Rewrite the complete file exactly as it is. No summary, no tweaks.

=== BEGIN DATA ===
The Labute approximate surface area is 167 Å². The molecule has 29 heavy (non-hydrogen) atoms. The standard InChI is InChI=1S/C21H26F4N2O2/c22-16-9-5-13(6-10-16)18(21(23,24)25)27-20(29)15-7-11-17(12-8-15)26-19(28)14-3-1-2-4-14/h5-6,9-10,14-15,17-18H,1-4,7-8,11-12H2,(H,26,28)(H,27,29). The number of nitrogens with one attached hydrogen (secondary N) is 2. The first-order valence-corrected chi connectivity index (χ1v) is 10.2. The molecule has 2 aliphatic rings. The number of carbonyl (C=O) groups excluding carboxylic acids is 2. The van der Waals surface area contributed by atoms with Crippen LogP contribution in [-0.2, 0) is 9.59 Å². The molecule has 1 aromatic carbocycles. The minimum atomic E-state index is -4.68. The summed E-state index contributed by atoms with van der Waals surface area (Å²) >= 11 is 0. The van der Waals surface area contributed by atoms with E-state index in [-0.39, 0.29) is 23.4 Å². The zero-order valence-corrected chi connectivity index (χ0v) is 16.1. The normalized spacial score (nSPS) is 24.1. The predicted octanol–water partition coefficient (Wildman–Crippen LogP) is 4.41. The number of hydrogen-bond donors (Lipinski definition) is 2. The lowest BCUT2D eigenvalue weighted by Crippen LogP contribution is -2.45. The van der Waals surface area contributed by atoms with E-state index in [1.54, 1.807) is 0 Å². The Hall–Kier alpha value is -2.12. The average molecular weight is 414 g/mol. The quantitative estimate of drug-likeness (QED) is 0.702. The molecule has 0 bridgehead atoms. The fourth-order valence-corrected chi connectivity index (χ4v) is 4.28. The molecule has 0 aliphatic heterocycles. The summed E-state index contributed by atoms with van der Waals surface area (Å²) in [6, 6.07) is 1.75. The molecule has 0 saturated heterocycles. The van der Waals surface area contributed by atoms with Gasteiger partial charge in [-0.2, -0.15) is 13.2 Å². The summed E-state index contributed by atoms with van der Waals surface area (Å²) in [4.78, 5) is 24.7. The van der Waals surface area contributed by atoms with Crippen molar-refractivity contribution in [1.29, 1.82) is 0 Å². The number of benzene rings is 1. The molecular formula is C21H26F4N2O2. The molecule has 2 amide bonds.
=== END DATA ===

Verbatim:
The Labute approximate surface area is 167 Å². The molecule has 29 heavy (non-hydrogen) atoms. The standard InChI is InChI=1S/C21H26F4N2O2/c22-16-9-5-13(6-10-16)18(21(23,24)25)27-20(29)15-7-11-17(12-8-15)26-19(28)14-3-1-2-4-14/h5-6,9-10,14-15,17-18H,1-4,7-8,11-12H2,(H,26,28)(H,27,29). The number of nitrogens with one attached hydrogen (secondary N) is 2. The first-order valence-corrected chi connectivity index (χ1v) is 10.2. The molecule has 2 aliphatic rings. The number of carbonyl (C=O) groups excluding carboxylic acids is 2. The van der Waals surface area contributed by atoms with Crippen LogP contribution in [-0.2, 0) is 9.59 Å². The molecule has 1 aromatic carbocycles. The minimum atomic E-state index is -4.68. The summed E-state index contributed by atoms with van der Waals surface area (Å²) >= 11 is 0. The van der Waals surface area contributed by atoms with E-state index in [-0.39, 0.29) is 23.4 Å². The zero-order valence-corrected chi connectivity index (χ0v) is 16.1. The normalized spacial score (nSPS) is 24.1. The predicted octanol–water partition coefficient (Wildman–Crippen LogP) is 4.41. The number of hydrogen-bond donors (Lipinski definition) is 2. The lowest BCUT2D eigenvalue weighted by Crippen LogP contribution is -2.45. The van der Waals surface area contributed by atoms with E-state index in [1.54, 1.807) is 0 Å². The Hall–Kier alpha value is -2.12. The average molecular weight is 414 g/mol. The quantitative estimate of drug-likeness (QED) is 0.702. The molecule has 0 bridgehead atoms. The fourth-order valence-corrected chi connectivity index (χ4v) is 4.28. The molecule has 0 aliphatic heterocycles. The summed E-state index contributed by atoms with van der Waals surface area (Å²) in [6, 6.07) is 1.75. The molecule has 0 saturated heterocycles. The van der Waals surface area contributed by atoms with Gasteiger partial charge in [-0.2, -0.15) is 13.2 Å². The summed E-state index contributed by atoms with van der Waals surface area (Å²) in [4.78, 5) is 24.7. The van der Waals surface area contributed by atoms with Crippen molar-refractivity contribution in [1.29, 1.82) is 0 Å². The number of benzene rings is 1. The molecular formula is C21H26F4N2O2. The molecule has 2 amide bonds.